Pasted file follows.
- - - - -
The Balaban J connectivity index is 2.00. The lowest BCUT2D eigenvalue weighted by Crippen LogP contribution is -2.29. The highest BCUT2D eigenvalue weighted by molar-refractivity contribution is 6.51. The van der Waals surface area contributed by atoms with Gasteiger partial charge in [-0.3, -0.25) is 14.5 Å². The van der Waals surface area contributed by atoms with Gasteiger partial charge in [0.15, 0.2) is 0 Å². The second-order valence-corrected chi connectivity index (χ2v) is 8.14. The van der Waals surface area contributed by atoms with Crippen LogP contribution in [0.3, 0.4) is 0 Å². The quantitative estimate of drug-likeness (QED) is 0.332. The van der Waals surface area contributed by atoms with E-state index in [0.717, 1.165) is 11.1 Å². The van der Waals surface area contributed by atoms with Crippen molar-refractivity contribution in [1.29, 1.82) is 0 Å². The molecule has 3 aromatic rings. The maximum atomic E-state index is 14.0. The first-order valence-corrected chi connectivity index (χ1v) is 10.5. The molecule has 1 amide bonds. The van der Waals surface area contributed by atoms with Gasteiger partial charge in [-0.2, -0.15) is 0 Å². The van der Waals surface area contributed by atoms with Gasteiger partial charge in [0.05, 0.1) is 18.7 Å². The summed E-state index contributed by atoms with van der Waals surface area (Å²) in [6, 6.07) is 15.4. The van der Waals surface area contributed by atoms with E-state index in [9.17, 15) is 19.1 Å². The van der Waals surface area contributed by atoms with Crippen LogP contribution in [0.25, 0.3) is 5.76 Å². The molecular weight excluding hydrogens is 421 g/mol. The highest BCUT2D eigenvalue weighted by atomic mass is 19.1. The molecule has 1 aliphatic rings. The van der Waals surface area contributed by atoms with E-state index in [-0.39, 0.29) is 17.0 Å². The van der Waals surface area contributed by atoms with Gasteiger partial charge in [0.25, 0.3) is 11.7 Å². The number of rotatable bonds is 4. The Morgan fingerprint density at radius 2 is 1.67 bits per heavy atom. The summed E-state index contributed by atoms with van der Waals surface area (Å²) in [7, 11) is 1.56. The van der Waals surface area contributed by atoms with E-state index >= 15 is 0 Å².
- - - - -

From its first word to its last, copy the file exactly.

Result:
The Balaban J connectivity index is 2.00. The lowest BCUT2D eigenvalue weighted by Crippen LogP contribution is -2.29. The highest BCUT2D eigenvalue weighted by molar-refractivity contribution is 6.51. The van der Waals surface area contributed by atoms with Gasteiger partial charge in [-0.3, -0.25) is 14.5 Å². The van der Waals surface area contributed by atoms with Gasteiger partial charge in [0.15, 0.2) is 0 Å². The second-order valence-corrected chi connectivity index (χ2v) is 8.14. The van der Waals surface area contributed by atoms with Crippen LogP contribution in [0.3, 0.4) is 0 Å². The quantitative estimate of drug-likeness (QED) is 0.332. The van der Waals surface area contributed by atoms with E-state index in [0.717, 1.165) is 11.1 Å². The van der Waals surface area contributed by atoms with Crippen molar-refractivity contribution in [1.29, 1.82) is 0 Å². The molecule has 3 aromatic rings. The maximum atomic E-state index is 14.0. The first-order valence-corrected chi connectivity index (χ1v) is 10.5. The molecule has 1 amide bonds. The van der Waals surface area contributed by atoms with Gasteiger partial charge in [-0.2, -0.15) is 0 Å². The van der Waals surface area contributed by atoms with Gasteiger partial charge in [0.05, 0.1) is 18.7 Å². The summed E-state index contributed by atoms with van der Waals surface area (Å²) in [6, 6.07) is 15.4. The van der Waals surface area contributed by atoms with E-state index in [9.17, 15) is 19.1 Å². The van der Waals surface area contributed by atoms with Crippen LogP contribution in [0.25, 0.3) is 5.76 Å². The molecular weight excluding hydrogens is 421 g/mol. The highest BCUT2D eigenvalue weighted by atomic mass is 19.1. The molecule has 1 aliphatic rings. The van der Waals surface area contributed by atoms with E-state index in [-0.39, 0.29) is 17.0 Å². The van der Waals surface area contributed by atoms with Gasteiger partial charge in [0.25, 0.3) is 11.7 Å². The number of rotatable bonds is 4. The Morgan fingerprint density at radius 2 is 1.67 bits per heavy atom. The summed E-state index contributed by atoms with van der Waals surface area (Å²) in [7, 11) is 1.56. The van der Waals surface area contributed by atoms with E-state index >= 15 is 0 Å².